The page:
4

I am using Rails 4.2 with PostgreSQL. I have a Product model and a Purchase model with Product has many Purchases. I want to find the distinct recently purchased products. Initially I tried:

Product.joins(:purchases)
.select("DISTINCT products.*, purchases.updated_at") #postgresql requires order column in select
.order("purchases.updated_at DESC")

This however results in duplicates because it tries to find all tuples where the pair (product.id and purchases.updated_at) has a unique value. However I just want to select the products with distinct id after the join. If a product id appears multiple times in the join, only select the first one. So I also tried:

Product.joins(:purchases)
.select("DISTINCT ON (product.id) purchases.updated_at, products.*")
.order("product.id, purchases.updated_at") #postgres requires that DISTINCT ON must match the leftmost order by clause

This doesn't work because I need to specify product.id in the order clause because of this constraint which outputs unexpected order.

What is the rails way to achieve this?

3

Use a subquery and add a different ORDER BY clause in the outer SELECT:

SELECT *
FROM  (
   SELECT DISTINCT ON (pr.id)
          pu.updated_at, pr.*
   FROM   Product pr
   JOIN   Purchases pu ON pu.product_id = pr.id  -- guessing
   ORDER  BY pr.id, pu.updated_at DESC NULLS LAST
   ) sub
ORDER  BY updated_at DESC NULLS LAST;

Details for DISTINCT ON:

Or some other query technique:

But if all you need from Purchases is updated_at, you can get this cheaper with a simple aggregate in a subquery before you join:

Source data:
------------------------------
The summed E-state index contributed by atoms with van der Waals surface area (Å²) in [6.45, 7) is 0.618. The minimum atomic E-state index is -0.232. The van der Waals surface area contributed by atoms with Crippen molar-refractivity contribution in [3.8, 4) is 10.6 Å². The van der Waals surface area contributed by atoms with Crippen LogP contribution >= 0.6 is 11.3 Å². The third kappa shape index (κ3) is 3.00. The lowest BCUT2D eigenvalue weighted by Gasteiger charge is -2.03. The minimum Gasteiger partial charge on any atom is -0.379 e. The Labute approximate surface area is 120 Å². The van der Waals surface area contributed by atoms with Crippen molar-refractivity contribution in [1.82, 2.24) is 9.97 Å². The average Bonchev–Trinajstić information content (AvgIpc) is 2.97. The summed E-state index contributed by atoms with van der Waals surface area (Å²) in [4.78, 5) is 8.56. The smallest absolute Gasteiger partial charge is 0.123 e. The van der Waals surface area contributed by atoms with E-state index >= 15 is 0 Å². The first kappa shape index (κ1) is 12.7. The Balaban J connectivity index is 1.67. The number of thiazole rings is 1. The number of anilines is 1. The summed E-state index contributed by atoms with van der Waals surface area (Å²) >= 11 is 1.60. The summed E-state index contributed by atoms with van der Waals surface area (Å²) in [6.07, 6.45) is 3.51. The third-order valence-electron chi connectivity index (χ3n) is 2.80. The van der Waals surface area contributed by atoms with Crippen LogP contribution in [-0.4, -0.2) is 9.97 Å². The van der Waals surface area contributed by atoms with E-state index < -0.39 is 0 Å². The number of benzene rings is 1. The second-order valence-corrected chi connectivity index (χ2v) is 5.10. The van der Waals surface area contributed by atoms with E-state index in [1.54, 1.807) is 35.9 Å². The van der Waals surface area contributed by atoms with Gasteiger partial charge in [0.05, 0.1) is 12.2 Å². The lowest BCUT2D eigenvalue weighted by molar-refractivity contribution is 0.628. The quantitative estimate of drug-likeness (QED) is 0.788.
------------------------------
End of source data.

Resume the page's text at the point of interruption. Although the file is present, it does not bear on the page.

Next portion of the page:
SELECT *
FROM   Product pr
JOIN  (
   SELECT product_id, max(updated_at) AS updated_at
   FROM   Purchases 
   GROUP  BY 1
   ) pu ON pu.product_id = pr.id  -- guessing
ORDER  BY pu.updated_at DESC NULLS LAST;

About NULLS LAST:

Or even simpler, but not as fast while retrieving all rows:

SELECT pr.*, max(updated_at) AS updated_at
FROM   Product pr
JOIN   Purchases pu ON pu.product_id = pr.id
GROUP  BY pr.id  -- must be primary key
ORDER  BY 2 DESC NULLS LAST;

Product.id needs to be defined as primary key for this to work. Details:

If you fetch only a small selection (with a WHERE clause restricting to just one or a few pr.id for instance), this will be faster.

  • Is there a rails way of doing this? – aandis Sep 25 '15 at 5:32
  • @zack: There sure is. Should be easy to translate, but I am no Rails expert. Ultimately, the code has to be translated to SQL before being sent to the DB server. – Erwin Brandstetter Sep 25 '15 at 5:35
  • @zack, well, you'll likely have to use SQL strings. The SQL above uses features that, I believe, Arel doesn't support. So you'll have to use things like .select('DISTINCT ON (... and .order('whatever DESC NULLS FIRST'). Or perhaps you could hack on Arel to support these modifiers, but that would take quite a bit of time. Arel is under the hood of ActiveRecord in Rails. – D-side Sep 25 '15 at 15:52
  • @D-side I figured out the way to do it. Please check my answer. – aandis Sep 25 '15 at 17:22
  • @zack: I added another alternative. – Erwin Brandstetter Sep 28 '15 at 22:35
2

So building on @ErwinBrandstetter answer, I finally found the right way of doing this. The query to find distinct recent purchases is

SELECT *
FROM  (
   SELECT DISTINCT ON (pr.id)
          pu.updated_at, pr.*
   FROM   Product pr
   JOIN   Purchases pu ON pu.product_id = pr.id
   ) sub